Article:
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Abbas condemns Israel over Aqsa, Jewish groups tour holy site

Sept. 23, 2015 3:22 P.M. (Updated: Sept. 24, 2015 12:46 P.M.)
Palestinians clash with Israeli security forces blocking a road leading to Al-Aqsa in Jerusalem's Old City on Sept. 13, 2015. (AFP/Ahmad Gharabli, File)#
BETHLEHEM (Ma'an) -- President Mahmoud Abbas on Wednesday condemned Israeli restrictions on Palestinian access to the Al-Aqsa Mosque compound during a speech in Moscow, as right-wing Jews toured the holy site to celebrate a Jewish holiday.

Abbas made his comments during a reopening ceremony of Moscow's central mosque, which he attended alongside Russian President Vladimir Putin and Turkish President Recep Tayyip Erdogan.

He said that the Al-Aqsa Mosque was an Islamic right and that every Muslim in the world has the right to pray there.

Abbas added that Palestinian leadership refused any procedure or decision by Israel that would prevent Muslims from reaching the site, which is the third holiest in Islam.

The president called on the international community to provide protection for all Muslim and Christian holy sites across the occupied Palestinian territory.

Meanwhile, Israeli restrictions to the mosque compound continued Wednesday, as right-wing Jewish groups toured the site under heavy police escort to observe the Jewish Yom Kippur holiday.

Israeli police imposed tight security restrictions across occupied East Jerusalem over the Jewish holiday, with checkpoints out of the West Bank sealed, and barricades and checkpoints throughout Jerusalem's Old City.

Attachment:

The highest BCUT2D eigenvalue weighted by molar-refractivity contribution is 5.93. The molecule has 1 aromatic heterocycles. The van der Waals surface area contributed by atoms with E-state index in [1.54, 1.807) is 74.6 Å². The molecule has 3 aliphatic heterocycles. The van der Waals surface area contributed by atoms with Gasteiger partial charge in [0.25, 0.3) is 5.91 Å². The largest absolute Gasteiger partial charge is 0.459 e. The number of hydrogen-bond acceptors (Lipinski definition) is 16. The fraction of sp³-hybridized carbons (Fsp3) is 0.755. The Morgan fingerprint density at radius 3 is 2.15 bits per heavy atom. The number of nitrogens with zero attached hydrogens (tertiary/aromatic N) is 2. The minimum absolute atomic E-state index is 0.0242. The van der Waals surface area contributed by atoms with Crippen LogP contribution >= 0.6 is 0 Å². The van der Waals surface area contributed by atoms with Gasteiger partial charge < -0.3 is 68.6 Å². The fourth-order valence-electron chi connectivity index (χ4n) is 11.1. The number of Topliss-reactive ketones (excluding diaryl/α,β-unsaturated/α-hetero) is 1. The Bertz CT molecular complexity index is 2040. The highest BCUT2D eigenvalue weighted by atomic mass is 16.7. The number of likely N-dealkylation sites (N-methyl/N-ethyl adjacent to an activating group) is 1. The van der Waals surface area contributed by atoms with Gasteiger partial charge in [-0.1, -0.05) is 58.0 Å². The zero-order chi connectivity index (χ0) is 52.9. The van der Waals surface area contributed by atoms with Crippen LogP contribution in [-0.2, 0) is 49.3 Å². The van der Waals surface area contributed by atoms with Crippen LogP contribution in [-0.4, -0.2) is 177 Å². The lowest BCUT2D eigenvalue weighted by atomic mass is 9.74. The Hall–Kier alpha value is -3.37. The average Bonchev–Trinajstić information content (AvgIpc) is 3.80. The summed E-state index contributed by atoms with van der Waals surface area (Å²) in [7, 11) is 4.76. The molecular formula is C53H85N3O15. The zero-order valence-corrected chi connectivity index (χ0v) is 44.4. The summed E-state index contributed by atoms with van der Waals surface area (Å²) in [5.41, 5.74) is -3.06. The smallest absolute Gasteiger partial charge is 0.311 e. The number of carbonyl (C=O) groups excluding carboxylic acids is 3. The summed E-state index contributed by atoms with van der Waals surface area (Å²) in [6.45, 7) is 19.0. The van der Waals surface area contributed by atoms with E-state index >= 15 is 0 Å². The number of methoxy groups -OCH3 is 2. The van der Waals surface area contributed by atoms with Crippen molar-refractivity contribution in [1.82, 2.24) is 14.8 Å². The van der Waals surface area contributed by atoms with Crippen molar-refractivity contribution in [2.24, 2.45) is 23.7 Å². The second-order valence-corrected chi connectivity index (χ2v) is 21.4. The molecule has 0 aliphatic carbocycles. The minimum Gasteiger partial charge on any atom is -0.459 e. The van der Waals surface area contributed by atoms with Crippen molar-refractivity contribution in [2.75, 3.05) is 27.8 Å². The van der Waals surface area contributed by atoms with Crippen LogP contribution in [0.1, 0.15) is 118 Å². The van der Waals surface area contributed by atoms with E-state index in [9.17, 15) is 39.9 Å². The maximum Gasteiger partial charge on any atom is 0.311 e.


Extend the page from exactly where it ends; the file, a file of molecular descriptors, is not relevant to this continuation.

Official Palestinian news site Wafa reported that groups of right-wing Jews attempted to perform religious rituals inside the mosque compound, although they were prevented by the Al-Aqsa's Palestinian guards.

Non-Muslim prayer is not allowed inside the compound, according to a 1967 agreement between Israel and the Islamic trust that controls holy site.

Israeli police also closed all gates to the mosque for Muslims, except for the Hatta, Chain and Council Gates, reportedly preventing all Palestinians under the age of 40 from entering the compound.

Wednesday marked the Day of Arafah for Muslims, a religious holiday that precedes Eid al-Adha, and many Palestinians performed dawn prayers in the streets surrounding the mosque compound.

'Tolerance, coexistence'

Abbas on Wednesday also spoke of Palestinian aspirations for freedom, unity and an independent Palestinian state with East Jerusalem as its capital.

He said that the reopening of Moscow's central mosque signified a clear message to the world of tolerance, coexistence and mutual respect for religions.

Turkish President Recep Erdogan joined Abbas in condemning Israeli violations at the Al-Aqsa Mosque compound.

Meanwhile, Russian President Vladimir Putin made a call in support of traditional Islamic values as opposed to extremist ideas that he said were spreading in Russia.

The president said that Islam is one of Russia's traditional religions.

Moscow's central mosque was being reopened after a decade of construction work on the site.

With a capacity of 10,000 people, it now stands as one of the largest mosques in Russia, according to Russian media.

The mosque was built on the same site as the city's former central mosque. Reconstruction began in 2005, while the old mosque was entirely demolished in 2011.

The original mosque, which was built in 1904, was the only functioning Muslim place of worship during most of the Soviet era. It reportedly remains one of only four mosques in the Russian capital.

Russian media reported that construction of the mosque cost around $170 million, and was funded entirely by private donations from around the world, including from Mahmoud Abbas, who reportedly gave $25,000.

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